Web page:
After 79 years serving the community, Canberra’s first Methodist church for the past 29 years, Reid Uniting Church closed with a special service on Sunday 25 June. It was a full house as dozens of people from around the region came to celebrate their links with a church which fostered the growth of other congregations in the early days of the fledgling national capital. The service was led by Presbytery’s Pastoral Relations Worker, the Rev. Dr Ross Kingham, and former Reid minister the Rev. Norman McDonald, who had been a frequent visitor from his home in the Blue Mountains in recent months.
Organist Mrs Marj Bissaker came from the coast to bring Reid’s beautiful pipe organ to life one more time. The organ was built and installed in 1963 at a cost of 4500 pounds.
Steve Davis, a member of Reid UC for 20 years from his student days in 1981, described the church as having been like a big family. “The Reid community helped shape the lives of so many people,” he said.
Reid UC chairman John Howard, a member for nearly half a century, described the church as a haven and expressed both sadness and optimism at the closure. It’s almost like the final chapter of a book. “There’s a sequel to it, and we’re about to discover that.”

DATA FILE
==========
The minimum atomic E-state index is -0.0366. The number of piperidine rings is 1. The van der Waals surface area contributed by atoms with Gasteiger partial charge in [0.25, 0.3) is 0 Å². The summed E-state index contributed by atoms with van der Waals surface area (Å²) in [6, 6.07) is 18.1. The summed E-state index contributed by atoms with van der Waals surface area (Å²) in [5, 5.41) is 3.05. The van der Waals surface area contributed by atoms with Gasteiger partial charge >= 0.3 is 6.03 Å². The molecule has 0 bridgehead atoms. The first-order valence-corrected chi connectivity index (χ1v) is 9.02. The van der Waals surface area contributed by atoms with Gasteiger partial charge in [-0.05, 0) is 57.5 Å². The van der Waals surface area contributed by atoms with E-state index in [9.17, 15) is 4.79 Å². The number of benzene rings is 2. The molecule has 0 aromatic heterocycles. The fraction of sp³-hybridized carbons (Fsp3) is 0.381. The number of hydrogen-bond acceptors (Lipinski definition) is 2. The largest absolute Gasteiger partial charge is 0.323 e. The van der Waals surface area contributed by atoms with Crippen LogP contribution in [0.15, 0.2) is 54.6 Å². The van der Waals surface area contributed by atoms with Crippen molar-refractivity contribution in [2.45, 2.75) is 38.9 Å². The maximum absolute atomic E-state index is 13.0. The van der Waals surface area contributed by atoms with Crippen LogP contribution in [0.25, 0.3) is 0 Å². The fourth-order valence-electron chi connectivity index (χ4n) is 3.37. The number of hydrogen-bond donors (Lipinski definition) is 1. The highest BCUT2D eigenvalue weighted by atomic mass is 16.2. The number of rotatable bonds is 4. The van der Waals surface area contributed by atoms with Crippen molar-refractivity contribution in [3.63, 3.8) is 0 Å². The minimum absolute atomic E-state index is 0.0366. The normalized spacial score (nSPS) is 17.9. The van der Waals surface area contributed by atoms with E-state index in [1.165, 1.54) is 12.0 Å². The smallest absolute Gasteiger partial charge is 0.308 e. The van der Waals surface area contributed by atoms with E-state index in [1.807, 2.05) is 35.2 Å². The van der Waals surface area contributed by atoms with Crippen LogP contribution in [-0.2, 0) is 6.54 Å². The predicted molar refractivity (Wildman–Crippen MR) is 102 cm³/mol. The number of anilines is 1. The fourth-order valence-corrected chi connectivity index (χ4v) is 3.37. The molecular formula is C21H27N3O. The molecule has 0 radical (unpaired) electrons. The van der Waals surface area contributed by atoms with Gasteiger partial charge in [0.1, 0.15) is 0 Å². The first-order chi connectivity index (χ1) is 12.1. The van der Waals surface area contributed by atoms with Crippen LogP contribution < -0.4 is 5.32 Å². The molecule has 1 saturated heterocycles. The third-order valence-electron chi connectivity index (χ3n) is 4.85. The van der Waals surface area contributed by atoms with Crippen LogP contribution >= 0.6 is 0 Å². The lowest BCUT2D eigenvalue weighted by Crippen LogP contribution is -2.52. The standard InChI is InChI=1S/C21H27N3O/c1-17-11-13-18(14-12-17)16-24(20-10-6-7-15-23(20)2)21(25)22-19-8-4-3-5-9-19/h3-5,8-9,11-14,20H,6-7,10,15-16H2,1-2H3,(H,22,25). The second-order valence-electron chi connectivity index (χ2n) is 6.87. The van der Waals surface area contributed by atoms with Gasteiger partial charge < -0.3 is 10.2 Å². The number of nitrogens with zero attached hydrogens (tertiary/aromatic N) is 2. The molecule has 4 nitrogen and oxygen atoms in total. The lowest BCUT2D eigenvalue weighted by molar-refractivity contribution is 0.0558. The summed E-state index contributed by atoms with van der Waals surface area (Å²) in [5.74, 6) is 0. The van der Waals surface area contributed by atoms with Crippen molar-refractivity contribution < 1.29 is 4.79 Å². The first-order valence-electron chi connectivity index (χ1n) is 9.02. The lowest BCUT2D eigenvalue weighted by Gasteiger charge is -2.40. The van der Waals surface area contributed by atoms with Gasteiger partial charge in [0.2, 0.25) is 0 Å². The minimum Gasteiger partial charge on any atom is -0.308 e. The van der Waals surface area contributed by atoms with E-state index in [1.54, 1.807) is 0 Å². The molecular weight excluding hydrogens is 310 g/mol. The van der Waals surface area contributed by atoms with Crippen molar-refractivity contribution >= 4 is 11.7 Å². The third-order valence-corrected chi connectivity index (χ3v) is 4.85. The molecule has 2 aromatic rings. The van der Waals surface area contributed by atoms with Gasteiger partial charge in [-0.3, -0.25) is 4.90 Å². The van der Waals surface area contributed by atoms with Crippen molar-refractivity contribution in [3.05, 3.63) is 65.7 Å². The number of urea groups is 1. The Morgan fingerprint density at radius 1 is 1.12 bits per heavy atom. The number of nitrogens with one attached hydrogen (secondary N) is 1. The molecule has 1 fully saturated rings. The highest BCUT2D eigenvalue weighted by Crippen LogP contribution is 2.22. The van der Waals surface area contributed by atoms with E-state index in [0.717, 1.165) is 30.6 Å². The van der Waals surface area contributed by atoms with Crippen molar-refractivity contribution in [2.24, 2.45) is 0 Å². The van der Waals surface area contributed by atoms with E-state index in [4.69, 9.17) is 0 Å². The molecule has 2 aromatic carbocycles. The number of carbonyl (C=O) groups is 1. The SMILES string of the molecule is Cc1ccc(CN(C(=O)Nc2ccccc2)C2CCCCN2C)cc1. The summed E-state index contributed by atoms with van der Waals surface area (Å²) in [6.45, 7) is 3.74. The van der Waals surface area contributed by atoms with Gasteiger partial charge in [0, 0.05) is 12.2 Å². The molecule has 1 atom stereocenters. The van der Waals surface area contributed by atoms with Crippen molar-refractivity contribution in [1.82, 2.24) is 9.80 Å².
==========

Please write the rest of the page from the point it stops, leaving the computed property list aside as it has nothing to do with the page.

Norman McDonald, one of 19 ministers to serve the Reid Methodist/Uniting Church, recalled weddings, funerals, baptisms, battles – a tapestry woven into the red bricks. He referred briefly to the very real hurt caused by a wrenching split in the congregation after the 10th Assembly’s decision on Ministry, Membership and Sexuality. While the split probably hastened, rather than caused, the eventual closure, as journalist Graham Downie said in that morning’s Sunday Times, to end on such a sour note seems desperately sad.
The service, however, was much more of a celebration than that, as speakers recalled the essential warmth and kindness of folk in years not so long past, when Reid UC was a true hub of the community, with a Sunday School enrolment of 200, couples club, youth groups, tennis groups, soccer teams, an eisteddfod-winning choir, drama group, women’s groups, mission projects and a thriving, dedicated congregation.
Photo by Brian Rope shows Reid stalwarts, including Joyce Herring and Estelle Edwards, leaving he church after the final service.